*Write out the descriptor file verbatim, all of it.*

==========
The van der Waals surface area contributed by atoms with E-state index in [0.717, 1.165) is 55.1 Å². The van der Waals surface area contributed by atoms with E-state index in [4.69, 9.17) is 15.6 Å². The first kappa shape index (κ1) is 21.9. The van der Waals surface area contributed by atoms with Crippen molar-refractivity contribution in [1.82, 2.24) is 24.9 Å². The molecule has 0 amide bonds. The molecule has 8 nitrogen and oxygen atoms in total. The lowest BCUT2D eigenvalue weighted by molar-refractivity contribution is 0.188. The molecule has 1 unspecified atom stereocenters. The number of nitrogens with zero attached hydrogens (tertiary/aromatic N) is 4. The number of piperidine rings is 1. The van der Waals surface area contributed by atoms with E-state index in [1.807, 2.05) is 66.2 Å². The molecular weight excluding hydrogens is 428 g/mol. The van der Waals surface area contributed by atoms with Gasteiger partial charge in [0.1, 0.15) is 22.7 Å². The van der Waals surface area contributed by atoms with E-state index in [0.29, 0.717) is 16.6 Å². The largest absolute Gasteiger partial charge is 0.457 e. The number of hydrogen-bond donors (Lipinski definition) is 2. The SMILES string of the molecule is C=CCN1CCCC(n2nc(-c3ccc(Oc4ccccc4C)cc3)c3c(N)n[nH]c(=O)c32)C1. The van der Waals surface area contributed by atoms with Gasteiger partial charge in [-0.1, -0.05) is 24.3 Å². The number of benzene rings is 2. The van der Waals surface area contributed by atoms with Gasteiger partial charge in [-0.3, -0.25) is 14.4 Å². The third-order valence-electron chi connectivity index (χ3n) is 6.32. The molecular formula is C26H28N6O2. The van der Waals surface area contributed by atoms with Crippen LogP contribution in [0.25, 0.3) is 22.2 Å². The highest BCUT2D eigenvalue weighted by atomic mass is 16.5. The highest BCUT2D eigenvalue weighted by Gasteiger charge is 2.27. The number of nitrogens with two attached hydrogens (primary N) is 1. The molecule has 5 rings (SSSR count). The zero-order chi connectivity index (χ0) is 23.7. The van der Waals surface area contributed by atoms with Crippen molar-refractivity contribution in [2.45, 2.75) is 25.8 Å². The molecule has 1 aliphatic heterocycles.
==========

The van der Waals surface area contributed by atoms with E-state index in [0.717, 1.165) is 55.1 Å². The van der Waals surface area contributed by atoms with E-state index in [4.69, 9.17) is 15.6 Å². The first kappa shape index (κ1) is 21.9. The van der Waals surface area contributed by atoms with Crippen molar-refractivity contribution in [1.82, 2.24) is 24.9 Å². The molecule has 0 amide bonds. The molecule has 8 nitrogen and oxygen atoms in total. The lowest BCUT2D eigenvalue weighted by molar-refractivity contribution is 0.188. The molecule has 1 unspecified atom stereocenters. The number of nitrogens with zero attached hydrogens (tertiary/aromatic N) is 4. The number of piperidine rings is 1. The van der Waals surface area contributed by atoms with E-state index in [1.807, 2.05) is 66.2 Å². The molecular weight excluding hydrogens is 428 g/mol. The van der Waals surface area contributed by atoms with Gasteiger partial charge in [0.1, 0.15) is 22.7 Å². The van der Waals surface area contributed by atoms with E-state index in [0.29, 0.717) is 16.6 Å². The largest absolute Gasteiger partial charge is 0.457 e. The number of hydrogen-bond donors (Lipinski definition) is 2. The SMILES string of the molecule is C=CCN1CCCC(n2nc(-c3ccc(Oc4ccccc4C)cc3)c3c(N)n[nH]c(=O)c32)C1. The van der Waals surface area contributed by atoms with Gasteiger partial charge in [-0.1, -0.05) is 24.3 Å². The number of benzene rings is 2. The van der Waals surface area contributed by atoms with Gasteiger partial charge in [-0.3, -0.25) is 14.4 Å². The third-order valence-electron chi connectivity index (χ3n) is 6.32. The molecular formula is C26H28N6O2. The van der Waals surface area contributed by atoms with Crippen LogP contribution in [0.25, 0.3) is 22.2 Å². The highest BCUT2D eigenvalue weighted by atomic mass is 16.5. The highest BCUT2D eigenvalue weighted by Gasteiger charge is 2.27. The number of nitrogens with two attached hydrogens (primary N) is 1. The molecule has 5 rings (SSSR count). The zero-order chi connectivity index (χ0) is 23.7. The van der Waals surface area contributed by atoms with Crippen molar-refractivity contribution in [2.45, 2.75) is 25.8 Å². The molecule has 1 aliphatic heterocycles.